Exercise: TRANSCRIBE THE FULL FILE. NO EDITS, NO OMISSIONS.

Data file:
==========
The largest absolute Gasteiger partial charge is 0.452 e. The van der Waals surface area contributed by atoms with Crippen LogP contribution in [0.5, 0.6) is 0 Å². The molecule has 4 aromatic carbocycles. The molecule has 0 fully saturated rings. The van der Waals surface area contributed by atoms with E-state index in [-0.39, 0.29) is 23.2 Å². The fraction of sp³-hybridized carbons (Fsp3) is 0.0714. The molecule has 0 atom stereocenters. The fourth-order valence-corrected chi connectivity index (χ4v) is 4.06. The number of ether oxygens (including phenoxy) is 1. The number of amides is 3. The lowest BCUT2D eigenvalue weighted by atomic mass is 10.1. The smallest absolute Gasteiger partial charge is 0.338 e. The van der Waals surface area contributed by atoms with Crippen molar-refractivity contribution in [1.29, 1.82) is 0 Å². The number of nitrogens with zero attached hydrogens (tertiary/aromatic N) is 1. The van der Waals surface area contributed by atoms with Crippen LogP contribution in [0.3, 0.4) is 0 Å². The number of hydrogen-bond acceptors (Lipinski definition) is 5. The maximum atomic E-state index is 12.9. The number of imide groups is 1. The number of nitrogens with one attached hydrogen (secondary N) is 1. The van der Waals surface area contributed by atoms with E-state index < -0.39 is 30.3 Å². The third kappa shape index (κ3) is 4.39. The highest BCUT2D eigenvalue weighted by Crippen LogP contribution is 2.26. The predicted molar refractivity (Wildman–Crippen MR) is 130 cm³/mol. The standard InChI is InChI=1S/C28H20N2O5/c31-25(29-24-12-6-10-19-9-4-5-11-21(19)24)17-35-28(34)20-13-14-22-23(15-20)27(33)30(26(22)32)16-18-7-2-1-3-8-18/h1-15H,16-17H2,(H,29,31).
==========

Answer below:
The largest absolute Gasteiger partial charge is 0.452 e. The van der Waals surface area contributed by atoms with Crippen LogP contribution in [0.5, 0.6) is 0 Å². The molecule has 4 aromatic carbocycles. The molecule has 0 fully saturated rings. The van der Waals surface area contributed by atoms with E-state index in [-0.39, 0.29) is 23.2 Å². The fraction of sp³-hybridized carbons (Fsp3) is 0.0714. The molecule has 0 atom stereocenters. The fourth-order valence-corrected chi connectivity index (χ4v) is 4.06. The number of ether oxygens (including phenoxy) is 1. The number of amides is 3. The lowest BCUT2D eigenvalue weighted by atomic mass is 10.1. The smallest absolute Gasteiger partial charge is 0.338 e. The van der Waals surface area contributed by atoms with Crippen molar-refractivity contribution in [1.29, 1.82) is 0 Å². The number of nitrogens with zero attached hydrogens (tertiary/aromatic N) is 1. The van der Waals surface area contributed by atoms with Crippen LogP contribution in [0.3, 0.4) is 0 Å². The number of hydrogen-bond acceptors (Lipinski definition) is 5. The maximum atomic E-state index is 12.9. The number of imide groups is 1. The number of nitrogens with one attached hydrogen (secondary N) is 1. The van der Waals surface area contributed by atoms with E-state index < -0.39 is 30.3 Å². The third kappa shape index (κ3) is 4.39. The highest BCUT2D eigenvalue weighted by Crippen LogP contribution is 2.26. The predicted molar refractivity (Wildman–Crippen MR) is 130 cm³/mol. The standard InChI is InChI=1S/C28H20N2O5/c31-25(29-24-12-6-10-19-9-4-5-11-21(19)24)17-35-28(34)20-13-14-22-23(15-20)27(33)30(26(22)32)16-18-7-2-1-3-8-18/h1-15H,16-17H2,(H,29,31).